Parking charges planned for popular nature reserve near Wellingborough
Summer Leys Nature Reserve is managed by The Wildlife Trust
Some visitors to a nature reserve near Wellingborough which is popular with bird watchers and ramblers will have to pay to park under plans for later this year.
Summer Leys Nature Reserve, between Wollaston and Great Doddington, is managed by The Wildlife Trust Bedfordshire, Cambridgeshire & Northamptonshire (BCN).
Plans for introducing car parking charges for non-members of the Wildlife Trust had been delayed, but they now hope to implement them by the end of this year.
Parking charges will operate 24-hours-a-day, seven-days-a-week with a pay and display machine and number plate recognition
A spokesman for the Wildlife Trust BCN said: "Due to anti-social behaviour at night-time the Wildlife Trust had a trial period around 18 months ago of locking the gates to Summer Leys nature reserve overnight in an attempt to minimise unsociable activity.
"Any perceived restrictions are always going to be unpopular and this lovely and popular nature reserve has a fairly high footfall and is popular with birders and wildlife photographers.
"The scheme had a mixed response as some were unhappy that the car park would close earlier than they wished. There was also concern expressed about the risks of pushing parking out on to the road, a concern shared by the trust.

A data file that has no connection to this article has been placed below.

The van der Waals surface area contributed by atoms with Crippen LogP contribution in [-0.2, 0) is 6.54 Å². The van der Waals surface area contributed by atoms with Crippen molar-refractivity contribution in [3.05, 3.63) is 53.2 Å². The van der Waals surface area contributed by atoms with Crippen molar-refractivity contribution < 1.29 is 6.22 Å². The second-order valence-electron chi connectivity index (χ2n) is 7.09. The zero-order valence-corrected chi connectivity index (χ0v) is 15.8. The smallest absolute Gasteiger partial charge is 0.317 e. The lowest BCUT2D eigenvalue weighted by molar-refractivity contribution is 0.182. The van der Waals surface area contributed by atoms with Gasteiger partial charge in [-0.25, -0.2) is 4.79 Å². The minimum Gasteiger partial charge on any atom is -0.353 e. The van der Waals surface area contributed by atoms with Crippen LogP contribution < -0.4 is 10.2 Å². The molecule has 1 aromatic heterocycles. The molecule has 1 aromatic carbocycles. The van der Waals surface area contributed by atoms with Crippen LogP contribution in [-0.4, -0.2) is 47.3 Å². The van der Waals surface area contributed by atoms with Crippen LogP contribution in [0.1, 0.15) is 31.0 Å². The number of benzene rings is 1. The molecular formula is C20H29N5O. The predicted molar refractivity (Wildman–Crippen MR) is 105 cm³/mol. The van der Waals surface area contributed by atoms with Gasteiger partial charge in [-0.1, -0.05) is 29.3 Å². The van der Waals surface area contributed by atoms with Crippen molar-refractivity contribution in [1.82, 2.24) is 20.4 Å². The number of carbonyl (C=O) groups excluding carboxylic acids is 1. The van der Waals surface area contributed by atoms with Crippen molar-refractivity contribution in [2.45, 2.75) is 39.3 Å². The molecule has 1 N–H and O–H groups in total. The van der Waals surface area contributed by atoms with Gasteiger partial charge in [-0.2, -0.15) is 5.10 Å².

"The notion of keeping the car park open and introducing a charge system seems a sensible way forward, so that those interested in wildlife would willingly pay – in line with most other organisations who charge for car park use – from National Trust to Woodland Trust, while for members of the trust parking will be free.
"The trust are working with a company to look at how this can be achieved – possibly with number plate recognition. All revenue raised from parking will go to the running and maintenance of the reserve."
Summer Leys Local Nature Reserve was formed after gravel extraction in the Nene Valley. The 47 hectare site, once two bean fields, was restored to form a main lake with gently shelving banks, shallow areas of water and ponds, low-lying islands and a fringe of reeds and willows, surrounded by grassland and wet woodland.
Due to its varied nature, the site attracts a large variety and number of wildfowl and other water birds and is both designated as a Site of Special Scientific Interest (SSSI) and as a Special Protection Area (SPA), reflecting the national and international importance of the Upper Nene Valley for wintering wildfowl.